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Give your driveway a facelift or build a stunning new back patio by getting rid of the dated, cracked concrete that's devaluing the beauty of your property. If you've noticed wide and deep cracks form and spread over the years or uneven slabs that aren't safe to walk on, getting rid of the concrete altogether is much more cost-effective than trying to restore it. Use this comprehensive guide to learn more about affordable concrete demolition and disposal options, including DIY instructions.
Before beginning any at-home concrete removal project, be aware that heavy physical labor is needed to remove the material. It's not advisable to attempt to dispose of concrete in extreme heat or cold. To safely and properly remove concrete, the following supplies are required:
To get started with the demolition process, understand that the thickness and structure of the concrete can affect the tools you need to complete the project. Most concrete patios and driveways aren't reinforced by rebar, which is a layer of steel beneath concrete structures used to support and protect it from extreme tension. To break up the concrete into small pieces that can be hauled away into a bin, a jackhammer is the most appropriate tool to use. If the concrete you're removing is advanced in age and damage and less than four inches thick, a sledgehammer can be used to break down the structure. Jackhammers typically aren't necessary unless the concrete is thicker than four inches, and bolt cutters are only needed if the slab is reinforced.
If you're planning to sell your home and want to perform some heavy-duty renovations, you'll likely want to budget well ahead of your move. Fixr.com's calculator reported that the national average cost of hiring a contractor to remove 600 square feet of four-inch-thick sidewalk concrete is $1,840.
After breaking down the concrete in a heap and gathering it for disposal, it's important to understand how the content of your waste impacts the cost of discarding it. "Clean fill" materials describe construction waste that can be recycled and used for future projects. Waste described as "clean" refers to materials that have not been contaminated. Clean fill building materials include concrete, sand, rubble, brick, and soil. When hiring a disposal crew, the company may charge less for clean fill materials. If you plan to fill the bins yourself, use separate bins for each material you get rid of during the demo project. Metals, plastics, contaminated soil, cardboard, and glass are not considered clean fill materials.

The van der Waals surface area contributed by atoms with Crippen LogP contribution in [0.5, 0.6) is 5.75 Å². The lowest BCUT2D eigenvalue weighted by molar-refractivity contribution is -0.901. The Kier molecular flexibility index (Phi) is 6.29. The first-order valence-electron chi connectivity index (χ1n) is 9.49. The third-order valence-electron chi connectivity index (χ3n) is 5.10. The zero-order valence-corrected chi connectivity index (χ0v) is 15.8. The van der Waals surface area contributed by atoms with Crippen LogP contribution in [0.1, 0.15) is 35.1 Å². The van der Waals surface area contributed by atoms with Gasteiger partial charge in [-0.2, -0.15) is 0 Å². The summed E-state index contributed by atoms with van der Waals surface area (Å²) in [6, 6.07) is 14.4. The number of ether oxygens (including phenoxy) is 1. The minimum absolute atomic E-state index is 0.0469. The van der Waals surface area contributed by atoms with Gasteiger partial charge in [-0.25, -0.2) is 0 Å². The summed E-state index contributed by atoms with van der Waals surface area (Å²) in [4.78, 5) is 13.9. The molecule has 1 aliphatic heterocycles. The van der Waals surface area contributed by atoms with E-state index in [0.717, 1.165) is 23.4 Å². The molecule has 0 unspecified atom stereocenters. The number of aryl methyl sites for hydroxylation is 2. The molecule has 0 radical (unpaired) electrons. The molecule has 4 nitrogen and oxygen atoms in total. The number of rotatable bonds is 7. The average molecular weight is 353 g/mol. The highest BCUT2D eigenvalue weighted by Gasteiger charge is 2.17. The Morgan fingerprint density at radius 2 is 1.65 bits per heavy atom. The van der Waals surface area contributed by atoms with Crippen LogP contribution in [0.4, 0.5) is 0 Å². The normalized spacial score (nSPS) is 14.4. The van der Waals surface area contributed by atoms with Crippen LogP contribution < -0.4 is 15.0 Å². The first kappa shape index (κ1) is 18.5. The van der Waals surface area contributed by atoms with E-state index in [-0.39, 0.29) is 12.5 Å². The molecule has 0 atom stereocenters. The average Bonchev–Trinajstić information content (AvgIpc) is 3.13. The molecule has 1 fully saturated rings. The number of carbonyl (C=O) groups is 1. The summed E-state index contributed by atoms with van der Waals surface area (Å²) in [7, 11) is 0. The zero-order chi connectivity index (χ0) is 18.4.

Manual labor isn't an option for everyone, and thankfully homeowners can enlist the support of qualified contractors to either demolish or remove their unwanted junk concrete. Find nearby concrete disposal services through local directories such as Angie's List or HomeAdvisor to compare pricing for contractors in your area. Companies typically provide quotes based on the square footage and thickness of the concrete. To perform a rough estimate, concrete typically costs $4 per square foot to remove; however, if the metal rebar layer needs to be cut and removed also, the price increases to about $6 per square foot.
Uncomplicate long and exhausting DIY concrete demolition projects by renting a 4-yard dumpster from Bin There Dump That. If the contractor you've hired doesn't offer debris removal and points you to another expensive vendor, contact our team online to discuss pricing options for our 4-yard dumpsters, which are perfect for conveniently and affordably removing bulky leftover concrete. Locate a Bin There Dump That franchise near you to rent a 4-yard dumpster for your concrete removal project.